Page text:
The failure by the social networking site was uncovered during a federal police-led international investigation of the syndicate, which had been using fake online identities.
''We are aware that Facebook knew of the existence of these pages and even went so far as to remove the profiles,'' said the director of the AFP High Tech Crime Centre, Neil Gaughan.
But despite closing down the pages after finding illegal material, Facebook did not contact police, Mr Gaughan said.
"Facebook deactivated the online accounts of the initial suspects but there were indications that, within hours, the groups were re-forming again.''
The taskforce, codenamed Project Ocean, was set up by the AFP in March. By June it included the FBI in the US, the Child Exploitation Online Protection Centre in Britain, the Royal Canadian Mounted Police and police in Germany, South Africa and Switzerland.
While officers believe there may have been dozens of people involved in the ring, to date 11 men have been arrested. They include two Melbourne men, aged 33 and 18, and a 26-year-old from Port Kembla. The British-based man police say is the ringleader was due to face an English court overnight.
All 11 are accused of creating Facebook pages under false identities and using the pages to distribute and view graphic sexual images of children.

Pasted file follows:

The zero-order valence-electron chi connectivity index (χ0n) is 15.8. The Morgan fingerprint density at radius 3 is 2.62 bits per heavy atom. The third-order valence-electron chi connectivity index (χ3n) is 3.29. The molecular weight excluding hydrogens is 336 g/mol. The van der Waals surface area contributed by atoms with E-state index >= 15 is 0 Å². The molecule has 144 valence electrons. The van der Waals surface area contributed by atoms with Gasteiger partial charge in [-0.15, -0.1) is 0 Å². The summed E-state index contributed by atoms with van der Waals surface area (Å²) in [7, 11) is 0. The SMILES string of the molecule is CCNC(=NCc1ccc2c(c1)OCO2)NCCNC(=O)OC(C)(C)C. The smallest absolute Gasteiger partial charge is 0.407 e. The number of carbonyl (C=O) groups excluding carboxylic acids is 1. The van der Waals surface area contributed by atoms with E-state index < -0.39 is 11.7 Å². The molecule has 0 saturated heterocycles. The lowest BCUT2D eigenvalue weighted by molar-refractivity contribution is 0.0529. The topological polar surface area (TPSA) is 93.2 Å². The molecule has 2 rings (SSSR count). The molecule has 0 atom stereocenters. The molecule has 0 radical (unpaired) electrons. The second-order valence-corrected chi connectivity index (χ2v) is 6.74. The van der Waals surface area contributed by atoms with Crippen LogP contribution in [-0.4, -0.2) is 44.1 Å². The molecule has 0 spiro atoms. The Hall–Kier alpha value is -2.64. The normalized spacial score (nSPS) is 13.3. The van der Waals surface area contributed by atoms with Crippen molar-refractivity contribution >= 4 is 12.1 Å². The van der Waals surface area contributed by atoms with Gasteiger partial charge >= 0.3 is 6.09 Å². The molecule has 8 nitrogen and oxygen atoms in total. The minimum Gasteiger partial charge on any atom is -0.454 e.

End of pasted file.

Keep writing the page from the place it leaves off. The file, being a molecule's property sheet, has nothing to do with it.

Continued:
After federal police arrested one of the Australians, he stunned them by describing how he had sent up to 10 messages to Facebook allegedly informing them about the ring, but the company failed to pass the information to police.
Federal police also contacted a Facebook official in Australia to convey their concerns, and were told he would relay their concerns ''to the boss''. But the AFP received no further reply.
Facebook has been criticised in the past for failing to address privacy and safety concerns held by its hundreds of millions of users.
The company does not have employees in Australia and the US headquarters could not be contacted for comment yesterday. However, a Sydney public relations company that works for the company sent the Herald quotes made by the company's chief security officer two months ago.
"Our policy of using real names, real people and verifiable email addresses is central to maintaining safety on Facebook - Facebook is not anonymous and neither is a criminal if he or she tries to use the service for illegal activity,'' Joe Sullivan said.
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